I gradually increased the speed until the leaves started to give way to the whirlpool beneath, and the onion succumbed. In less than a minute I had a very smooth, very spinach-y liquid that did not look as appetising as I had hoped. I poured it into a saucepan in the hopes that cooking it would soften the flavours (especially the onion). It did - and the whole thing became bland. Thinking about it, I wasn't actually that surprised. I looked through my fridge and cupboard for something that would rescue it, and decided on a healthy tablespoon of ready-made pesto. Voila! Spinach-loaded pesto. Not vegan - but parmesan is still on my list of permissible foods, so I'm taking it!


Wednesday, 20 July 2011

What the hell ARE you eating?

Okay, so here's my first week of recipes and Vancouver eats, rounded up. Dining out has been an interesting experience - luckily there is no shortage of brown-rice sushi or vegan donburi in this town. Props to The Eatery, Rasoee Indian Kitchen, and Sushi Maro for keeping me going during the day. No shortage of inspiration for making my own lunches, just laziness / lack of time (ahem Game of Thrones!).

Anyway, on to the recipes! I don't care if you're an omnivore, a vegetarian, a vegan, a gluten-avoider, this shiz is good stuff. I recommend HIGHLY!

Friday Night Snack Platter
  • selection of houmous (what is the plural of houmous?)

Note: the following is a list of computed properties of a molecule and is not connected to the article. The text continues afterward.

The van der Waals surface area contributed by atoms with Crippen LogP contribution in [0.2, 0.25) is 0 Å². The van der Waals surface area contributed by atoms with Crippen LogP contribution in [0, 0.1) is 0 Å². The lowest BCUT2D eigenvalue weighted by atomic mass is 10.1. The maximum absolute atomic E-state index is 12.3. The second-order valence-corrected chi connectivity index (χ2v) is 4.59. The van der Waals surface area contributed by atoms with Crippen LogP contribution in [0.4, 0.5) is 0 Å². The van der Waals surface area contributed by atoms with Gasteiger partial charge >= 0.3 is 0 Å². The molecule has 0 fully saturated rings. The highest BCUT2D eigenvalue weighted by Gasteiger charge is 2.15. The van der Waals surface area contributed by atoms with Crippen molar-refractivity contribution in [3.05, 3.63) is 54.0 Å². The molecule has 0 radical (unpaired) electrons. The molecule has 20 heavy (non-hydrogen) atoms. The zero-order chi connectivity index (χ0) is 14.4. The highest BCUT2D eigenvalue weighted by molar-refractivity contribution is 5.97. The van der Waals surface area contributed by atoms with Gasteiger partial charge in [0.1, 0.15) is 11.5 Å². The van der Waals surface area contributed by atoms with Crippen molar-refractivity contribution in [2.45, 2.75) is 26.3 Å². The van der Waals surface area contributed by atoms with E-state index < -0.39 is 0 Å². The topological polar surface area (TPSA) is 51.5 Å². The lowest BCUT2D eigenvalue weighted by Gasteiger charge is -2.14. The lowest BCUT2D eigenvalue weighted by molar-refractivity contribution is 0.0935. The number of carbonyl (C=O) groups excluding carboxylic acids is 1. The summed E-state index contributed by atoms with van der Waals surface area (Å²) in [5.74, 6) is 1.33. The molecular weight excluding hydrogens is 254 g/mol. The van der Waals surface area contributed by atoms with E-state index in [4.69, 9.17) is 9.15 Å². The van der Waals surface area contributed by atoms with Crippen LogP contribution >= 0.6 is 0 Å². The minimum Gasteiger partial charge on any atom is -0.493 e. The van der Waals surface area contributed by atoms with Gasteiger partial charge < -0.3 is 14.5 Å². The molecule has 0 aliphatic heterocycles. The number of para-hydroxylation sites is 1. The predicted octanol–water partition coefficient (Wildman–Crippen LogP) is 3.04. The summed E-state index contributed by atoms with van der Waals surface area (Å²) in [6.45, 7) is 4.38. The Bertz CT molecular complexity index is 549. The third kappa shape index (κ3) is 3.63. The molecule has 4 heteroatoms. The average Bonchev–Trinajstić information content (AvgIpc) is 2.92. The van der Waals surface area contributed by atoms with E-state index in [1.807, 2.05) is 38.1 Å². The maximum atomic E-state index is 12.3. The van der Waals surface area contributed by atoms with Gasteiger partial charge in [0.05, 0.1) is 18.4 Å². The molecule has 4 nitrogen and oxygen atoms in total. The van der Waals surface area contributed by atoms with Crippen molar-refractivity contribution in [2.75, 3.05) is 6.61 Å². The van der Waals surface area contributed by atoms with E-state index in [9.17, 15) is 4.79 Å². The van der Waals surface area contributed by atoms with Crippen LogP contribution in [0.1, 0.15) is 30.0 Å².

• goat's cheese (mix into plain houmous for extra points!)
  • rice crackers
  • cassava crisps
  • celery, cut into sticks
  • cucumber, cut into sticks
  • more extra points: peach puree and Prosecco for Bellinis

Also known as "Food Is More Fun in Fancy Snack Form", and credited to DK.

Combined as artfully as we were able on to my grandmother's three-tiered cake tray and accompanied by Bellini cocktails (NOT the shitty frozen Milestone's kind) and, naturally, comedy mustache sticks which DK found in her trunk. She makes EVERY meal fancy, that one.


Curried Cauliflower

(fair dues, this one is stolen directly from Serious Eats, with some lazy-cook adaptations. Thanks for the inspiration, JF!)
  • head of cauliflower, cut into florets no bigger than 2 in (speeds up roasting)
  • 1 tbsp fresh grated ginger
  • 1 tsp cumin
  • 2 tsp dried coriander
  • 1/2 tsp turmeric
  • 1/4 tsp cayenne
  • pinch salt
  • half can of diced tomatoes
  • 1/4 c chopped fresh coriander
  • lime wedges to garnish (if you're fancy that way)
  • veg oil for cauliflower roasting and spice-reviving (maybe 1 tbsp)
Toss the cauliflower in a bit of oil and whack into a preheated (400F) oven. It'll take about 20 minutes to cook through. About 10 minutes into that, heat the rest of the oil in a pan until it's shimmering hot, then add the ginger. After the ginger is 'cooked', throw in the other spices and the salt, allowing the flavours to combine. The finished cauliflower is added to the spices and oil and covered well, before adding the tomato. Toss the chopped coriander in at the last minute before serving. Serve on a bed of rice or wilted spinach, or mix with quinoa like I did with the leftovers. Yum!




The No-go List

There's mounting curiosity about what I can and can't eat, according to this new food-sensitivity plan, so here's a recap of the stuff I'm now avoiding:

Protein Sources
  • meat & fish, obviously
  • tofu
  • soy beans (thankfully soy sauce is okay!)
  • eggs
  • cow's milk
  • cheddar
  • mozzarella
  • cow's feta
  • macadamia nut
  • brazil nut